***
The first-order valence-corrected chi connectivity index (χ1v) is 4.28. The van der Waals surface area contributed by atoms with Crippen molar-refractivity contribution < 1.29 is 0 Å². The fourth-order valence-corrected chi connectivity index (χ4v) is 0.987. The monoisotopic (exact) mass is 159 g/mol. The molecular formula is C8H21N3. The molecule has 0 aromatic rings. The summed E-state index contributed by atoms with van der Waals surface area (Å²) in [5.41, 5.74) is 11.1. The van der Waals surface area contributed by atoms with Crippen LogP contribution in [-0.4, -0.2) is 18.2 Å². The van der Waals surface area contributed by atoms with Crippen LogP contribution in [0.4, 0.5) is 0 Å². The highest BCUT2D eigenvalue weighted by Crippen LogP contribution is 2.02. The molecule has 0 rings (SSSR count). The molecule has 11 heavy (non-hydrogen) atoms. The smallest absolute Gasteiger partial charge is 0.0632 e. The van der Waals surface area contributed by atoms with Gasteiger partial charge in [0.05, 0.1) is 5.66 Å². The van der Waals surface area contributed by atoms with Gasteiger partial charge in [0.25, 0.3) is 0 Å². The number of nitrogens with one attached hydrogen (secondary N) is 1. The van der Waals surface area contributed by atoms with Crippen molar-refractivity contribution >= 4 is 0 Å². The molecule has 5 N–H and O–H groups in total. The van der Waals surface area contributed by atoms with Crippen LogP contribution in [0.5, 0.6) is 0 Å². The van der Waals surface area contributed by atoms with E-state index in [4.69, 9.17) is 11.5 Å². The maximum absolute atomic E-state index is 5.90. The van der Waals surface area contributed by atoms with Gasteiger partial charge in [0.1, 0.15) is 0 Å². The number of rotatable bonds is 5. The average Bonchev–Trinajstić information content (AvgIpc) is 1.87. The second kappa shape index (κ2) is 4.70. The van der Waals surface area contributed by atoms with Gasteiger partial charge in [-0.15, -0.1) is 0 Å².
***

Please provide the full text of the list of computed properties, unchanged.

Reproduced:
The first-order valence-corrected chi connectivity index (χ1v) is 4.28. The van der Waals surface area contributed by atoms with Crippen molar-refractivity contribution < 1.29 is 0 Å². The fourth-order valence-corrected chi connectivity index (χ4v) is 0.987. The monoisotopic (exact) mass is 159 g/mol. The molecular formula is C8H21N3. The molecule has 0 aromatic rings. The summed E-state index contributed by atoms with van der Waals surface area (Å²) in [5.41, 5.74) is 11.1. The van der Waals surface area contributed by atoms with Crippen LogP contribution in [-0.4, -0.2) is 18.2 Å². The van der Waals surface area contributed by atoms with Crippen LogP contribution in [0.4, 0.5) is 0 Å². The highest BCUT2D eigenvalue weighted by Crippen LogP contribution is 2.02. The molecule has 0 rings (SSSR count). The molecule has 11 heavy (non-hydrogen) atoms. The smallest absolute Gasteiger partial charge is 0.0632 e. The van der Waals surface area contributed by atoms with Gasteiger partial charge in [0.05, 0.1) is 5.66 Å². The van der Waals surface area contributed by atoms with Gasteiger partial charge in [0.25, 0.3) is 0 Å². The number of nitrogens with one attached hydrogen (secondary N) is 1. The van der Waals surface area contributed by atoms with Crippen molar-refractivity contribution >= 4 is 0 Å². The molecule has 5 N–H and O–H groups in total. The van der Waals surface area contributed by atoms with Crippen LogP contribution in [0.5, 0.6) is 0 Å². The van der Waals surface area contributed by atoms with E-state index in [4.69, 9.17) is 11.5 Å². The maximum absolute atomic E-state index is 5.90. The van der Waals surface area contributed by atoms with Gasteiger partial charge in [0.1, 0.15) is 0 Å². The number of rotatable bonds is 5. The average Bonchev–Trinajstić information content (AvgIpc) is 1.87. The second kappa shape index (κ2) is 4.70. The van der Waals surface area contributed by atoms with Gasteiger partial charge in [-0.15, -0.1) is 0 Å².